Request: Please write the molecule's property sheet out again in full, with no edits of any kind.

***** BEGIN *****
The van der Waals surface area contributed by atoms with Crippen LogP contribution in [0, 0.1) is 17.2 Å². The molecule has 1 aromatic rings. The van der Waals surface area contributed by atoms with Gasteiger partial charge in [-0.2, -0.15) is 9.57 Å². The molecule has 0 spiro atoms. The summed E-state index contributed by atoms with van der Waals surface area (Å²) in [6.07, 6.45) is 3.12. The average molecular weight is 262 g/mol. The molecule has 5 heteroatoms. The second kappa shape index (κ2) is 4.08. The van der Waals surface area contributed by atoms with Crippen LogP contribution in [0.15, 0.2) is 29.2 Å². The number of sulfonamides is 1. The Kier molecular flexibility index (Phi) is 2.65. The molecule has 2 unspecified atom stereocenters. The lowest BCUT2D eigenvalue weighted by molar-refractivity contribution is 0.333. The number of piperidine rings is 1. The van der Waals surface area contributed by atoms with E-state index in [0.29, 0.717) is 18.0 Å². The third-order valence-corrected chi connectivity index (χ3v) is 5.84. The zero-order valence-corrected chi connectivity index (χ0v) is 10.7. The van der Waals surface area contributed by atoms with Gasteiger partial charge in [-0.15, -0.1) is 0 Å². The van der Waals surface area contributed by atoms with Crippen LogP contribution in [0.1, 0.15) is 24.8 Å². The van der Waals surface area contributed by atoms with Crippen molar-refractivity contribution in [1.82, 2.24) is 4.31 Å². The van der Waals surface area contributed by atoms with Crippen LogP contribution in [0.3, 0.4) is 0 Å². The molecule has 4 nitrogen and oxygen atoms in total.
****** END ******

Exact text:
The van der Waals surface area contributed by atoms with Crippen LogP contribution in [0, 0.1) is 17.2 Å². The molecule has 1 aromatic rings. The van der Waals surface area contributed by atoms with Gasteiger partial charge in [-0.2, -0.15) is 9.57 Å². The molecule has 0 spiro atoms. The summed E-state index contributed by atoms with van der Waals surface area (Å²) in [6.07, 6.45) is 3.12. The average molecular weight is 262 g/mol. The molecule has 5 heteroatoms. The second kappa shape index (κ2) is 4.08. The van der Waals surface area contributed by atoms with Crippen LogP contribution in [0.15, 0.2) is 29.2 Å². The number of sulfonamides is 1. The Kier molecular flexibility index (Phi) is 2.65. The molecule has 2 unspecified atom stereocenters. The lowest BCUT2D eigenvalue weighted by molar-refractivity contribution is 0.333. The number of piperidine rings is 1. The van der Waals surface area contributed by atoms with E-state index in [0.29, 0.717) is 18.0 Å². The third-order valence-corrected chi connectivity index (χ3v) is 5.84. The zero-order valence-corrected chi connectivity index (χ0v) is 10.7. The van der Waals surface area contributed by atoms with Gasteiger partial charge in [-0.15, -0.1) is 0 Å². The van der Waals surface area contributed by atoms with Crippen LogP contribution in [0.1, 0.15) is 24.8 Å². The van der Waals surface area contributed by atoms with Crippen molar-refractivity contribution in [1.82, 2.24) is 4.31 Å². The van der Waals surface area contributed by atoms with Crippen LogP contribution in [0.3, 0.4) is 0 Å². The molecule has 4 nitrogen and oxygen atoms in total.